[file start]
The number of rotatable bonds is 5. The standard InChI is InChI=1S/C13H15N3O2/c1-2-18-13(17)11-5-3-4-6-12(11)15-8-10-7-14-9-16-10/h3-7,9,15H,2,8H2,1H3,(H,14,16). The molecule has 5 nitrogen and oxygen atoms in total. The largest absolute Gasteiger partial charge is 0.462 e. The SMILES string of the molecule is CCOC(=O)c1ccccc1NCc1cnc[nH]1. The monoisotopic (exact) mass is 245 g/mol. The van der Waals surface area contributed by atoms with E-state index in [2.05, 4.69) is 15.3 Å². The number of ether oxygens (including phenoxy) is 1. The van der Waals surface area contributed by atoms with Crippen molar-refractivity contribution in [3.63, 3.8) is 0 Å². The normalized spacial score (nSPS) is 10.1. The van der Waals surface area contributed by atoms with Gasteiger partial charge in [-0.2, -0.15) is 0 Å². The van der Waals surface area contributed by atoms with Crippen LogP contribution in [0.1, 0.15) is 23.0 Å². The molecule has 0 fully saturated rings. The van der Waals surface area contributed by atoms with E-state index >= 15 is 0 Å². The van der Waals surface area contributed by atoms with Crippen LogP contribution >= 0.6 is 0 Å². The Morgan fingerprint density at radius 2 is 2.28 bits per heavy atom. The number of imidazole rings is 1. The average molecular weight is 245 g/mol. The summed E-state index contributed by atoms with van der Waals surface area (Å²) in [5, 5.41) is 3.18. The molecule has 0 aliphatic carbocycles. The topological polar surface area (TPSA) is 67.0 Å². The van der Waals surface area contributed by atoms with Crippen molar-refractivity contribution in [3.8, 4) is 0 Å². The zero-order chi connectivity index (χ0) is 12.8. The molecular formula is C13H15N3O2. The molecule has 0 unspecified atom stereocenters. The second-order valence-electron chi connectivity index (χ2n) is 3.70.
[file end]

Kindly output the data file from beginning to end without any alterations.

The number of rotatable bonds is 5. The standard InChI is InChI=1S/C13H15N3O2/c1-2-18-13(17)11-5-3-4-6-12(11)15-8-10-7-14-9-16-10/h3-7,9,15H,2,8H2,1H3,(H,14,16). The molecule has 5 nitrogen and oxygen atoms in total. The largest absolute Gasteiger partial charge is 0.462 e. The SMILES string of the molecule is CCOC(=O)c1ccccc1NCc1cnc[nH]1. The monoisotopic (exact) mass is 245 g/mol. The van der Waals surface area contributed by atoms with E-state index in [2.05, 4.69) is 15.3 Å². The number of ether oxygens (including phenoxy) is 1. The van der Waals surface area contributed by atoms with Crippen molar-refractivity contribution in [3.63, 3.8) is 0 Å². The normalized spacial score (nSPS) is 10.1. The van der Waals surface area contributed by atoms with Gasteiger partial charge in [-0.2, -0.15) is 0 Å². The van der Waals surface area contributed by atoms with Crippen LogP contribution in [0.1, 0.15) is 23.0 Å². The molecule has 0 fully saturated rings. The van der Waals surface area contributed by atoms with E-state index >= 15 is 0 Å². The van der Waals surface area contributed by atoms with Crippen LogP contribution >= 0.6 is 0 Å². The Morgan fingerprint density at radius 2 is 2.28 bits per heavy atom. The number of imidazole rings is 1. The average molecular weight is 245 g/mol. The summed E-state index contributed by atoms with van der Waals surface area (Å²) in [5, 5.41) is 3.18. The molecule has 0 aliphatic carbocycles. The topological polar surface area (TPSA) is 67.0 Å². The van der Waals surface area contributed by atoms with Crippen molar-refractivity contribution in [3.8, 4) is 0 Å². The zero-order chi connectivity index (χ0) is 12.8. The molecular formula is C13H15N3O2. The molecule has 0 unspecified atom stereocenters. The second-order valence-electron chi connectivity index (χ2n) is 3.70.